Operating system security is (or at least should be) of critical importance to us all. However, the varying levels of security required differ for each systems administrator.
For those who seek enhanced, tightened security control over their Linux systems, SELinux may be the answer. Standing for Security-Enhanced Linux, it is a result of research projects from the NSA (National Security Agency) in the US and focuses on mandatory access controls which offers powerful controls over users and devices as well as applications and services.
SELinux is released as a set of kernel patches which wraps into an existing Linux installation. The NSA states they have tested it successfully only on Red Hat.
In thet same vein, the Red Hat community has just announced integration with SELinux into its latest test release of Fedora (core 2), the replacement for Red Hat’s Professional series of distributions which ended with version 9. Red Hat facilitates the Fedora project but does not officially support it. However, it is obvious the goal is to test out and find the best improvements that can then make there way into Red Hat’s official Enterprise Linux products.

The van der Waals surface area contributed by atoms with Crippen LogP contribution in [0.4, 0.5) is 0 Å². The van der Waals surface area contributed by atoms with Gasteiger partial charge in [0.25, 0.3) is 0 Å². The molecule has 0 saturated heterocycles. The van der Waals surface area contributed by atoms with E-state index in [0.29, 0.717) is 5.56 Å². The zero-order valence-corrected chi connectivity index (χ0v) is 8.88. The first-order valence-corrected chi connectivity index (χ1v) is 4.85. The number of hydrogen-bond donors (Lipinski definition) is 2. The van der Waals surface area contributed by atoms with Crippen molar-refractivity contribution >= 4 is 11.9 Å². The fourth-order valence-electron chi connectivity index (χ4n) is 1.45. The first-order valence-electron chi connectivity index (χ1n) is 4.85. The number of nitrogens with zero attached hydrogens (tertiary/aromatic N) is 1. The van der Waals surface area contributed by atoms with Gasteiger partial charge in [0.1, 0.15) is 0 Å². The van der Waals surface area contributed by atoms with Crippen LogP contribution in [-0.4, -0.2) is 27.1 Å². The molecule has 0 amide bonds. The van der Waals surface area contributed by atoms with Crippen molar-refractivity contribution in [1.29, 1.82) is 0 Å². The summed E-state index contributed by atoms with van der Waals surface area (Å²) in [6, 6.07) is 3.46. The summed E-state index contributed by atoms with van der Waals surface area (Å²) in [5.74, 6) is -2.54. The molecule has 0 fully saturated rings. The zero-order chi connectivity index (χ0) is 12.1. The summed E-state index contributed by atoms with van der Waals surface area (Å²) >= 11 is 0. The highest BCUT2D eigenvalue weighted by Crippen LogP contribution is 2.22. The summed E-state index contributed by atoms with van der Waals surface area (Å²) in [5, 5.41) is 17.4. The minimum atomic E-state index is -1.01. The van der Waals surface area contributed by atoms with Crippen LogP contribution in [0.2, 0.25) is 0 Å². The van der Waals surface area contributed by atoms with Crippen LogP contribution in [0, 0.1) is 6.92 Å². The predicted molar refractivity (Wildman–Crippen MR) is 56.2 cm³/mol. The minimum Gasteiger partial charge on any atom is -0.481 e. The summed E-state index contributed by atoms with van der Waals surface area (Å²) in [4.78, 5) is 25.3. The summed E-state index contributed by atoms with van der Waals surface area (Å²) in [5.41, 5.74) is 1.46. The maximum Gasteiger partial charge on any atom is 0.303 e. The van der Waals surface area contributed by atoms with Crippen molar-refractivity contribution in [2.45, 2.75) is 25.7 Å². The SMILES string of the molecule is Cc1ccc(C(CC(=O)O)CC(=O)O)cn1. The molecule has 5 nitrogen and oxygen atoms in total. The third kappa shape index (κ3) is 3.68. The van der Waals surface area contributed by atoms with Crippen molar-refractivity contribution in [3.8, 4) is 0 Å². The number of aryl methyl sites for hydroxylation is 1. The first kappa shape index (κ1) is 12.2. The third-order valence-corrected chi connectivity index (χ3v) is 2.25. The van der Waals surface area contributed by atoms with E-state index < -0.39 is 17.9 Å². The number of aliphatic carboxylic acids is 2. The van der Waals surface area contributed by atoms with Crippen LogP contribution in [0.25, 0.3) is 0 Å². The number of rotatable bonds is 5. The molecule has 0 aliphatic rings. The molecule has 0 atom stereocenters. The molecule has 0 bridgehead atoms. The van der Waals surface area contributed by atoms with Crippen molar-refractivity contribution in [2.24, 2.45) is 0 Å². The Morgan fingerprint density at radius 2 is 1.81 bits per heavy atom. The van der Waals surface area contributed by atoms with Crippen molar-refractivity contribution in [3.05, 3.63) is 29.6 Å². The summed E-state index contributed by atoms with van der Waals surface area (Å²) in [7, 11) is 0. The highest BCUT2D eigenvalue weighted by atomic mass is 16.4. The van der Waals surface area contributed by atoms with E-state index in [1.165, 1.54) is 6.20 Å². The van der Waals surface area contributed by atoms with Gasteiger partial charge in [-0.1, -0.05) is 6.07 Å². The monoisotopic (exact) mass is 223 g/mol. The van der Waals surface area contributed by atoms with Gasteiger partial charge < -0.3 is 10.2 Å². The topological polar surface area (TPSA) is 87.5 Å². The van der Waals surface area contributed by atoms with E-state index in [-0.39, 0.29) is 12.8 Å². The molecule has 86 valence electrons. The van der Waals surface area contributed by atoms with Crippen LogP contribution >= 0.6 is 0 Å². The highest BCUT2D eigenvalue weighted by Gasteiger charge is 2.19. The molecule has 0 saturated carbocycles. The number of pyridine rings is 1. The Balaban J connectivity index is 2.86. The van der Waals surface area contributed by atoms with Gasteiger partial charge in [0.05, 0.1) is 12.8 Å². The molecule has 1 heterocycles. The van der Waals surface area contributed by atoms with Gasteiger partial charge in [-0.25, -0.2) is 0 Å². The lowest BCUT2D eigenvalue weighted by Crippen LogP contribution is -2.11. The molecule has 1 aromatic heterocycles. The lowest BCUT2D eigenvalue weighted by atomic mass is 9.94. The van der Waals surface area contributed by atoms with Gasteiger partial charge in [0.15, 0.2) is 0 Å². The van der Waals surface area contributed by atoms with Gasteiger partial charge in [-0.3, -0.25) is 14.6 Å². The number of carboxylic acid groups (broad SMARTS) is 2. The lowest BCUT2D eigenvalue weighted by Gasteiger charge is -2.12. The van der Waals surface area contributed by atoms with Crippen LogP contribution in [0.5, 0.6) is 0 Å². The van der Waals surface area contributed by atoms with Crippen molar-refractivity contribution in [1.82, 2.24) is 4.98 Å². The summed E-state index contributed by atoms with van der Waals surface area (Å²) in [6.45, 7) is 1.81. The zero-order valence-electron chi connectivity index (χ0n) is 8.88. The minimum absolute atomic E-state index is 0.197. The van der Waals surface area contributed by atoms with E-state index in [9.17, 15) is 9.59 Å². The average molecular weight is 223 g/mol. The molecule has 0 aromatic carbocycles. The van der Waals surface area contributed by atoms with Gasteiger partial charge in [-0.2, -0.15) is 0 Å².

The NSA defines the difference between SELinux security and standard Linux security:
“The Security-enhanced Linux kernel enforces mandatory access control policies that confine user programs and system servers to the minimum amount of privilege they require to do their jobs. When confined in this way, the ability of these user programs and system daemons to cause harm when compromised (via buffer overflows or misconfigurations, for example) is reduced or eliminated. This confinement mechanism operates independently of the traditional Linux access control mechanisms. It has no concept of a “root” super-user, and does not share the well-known shortcomings of the traditional Linux security mechanisms (such as a dependence on setuid/setgid binaries).”
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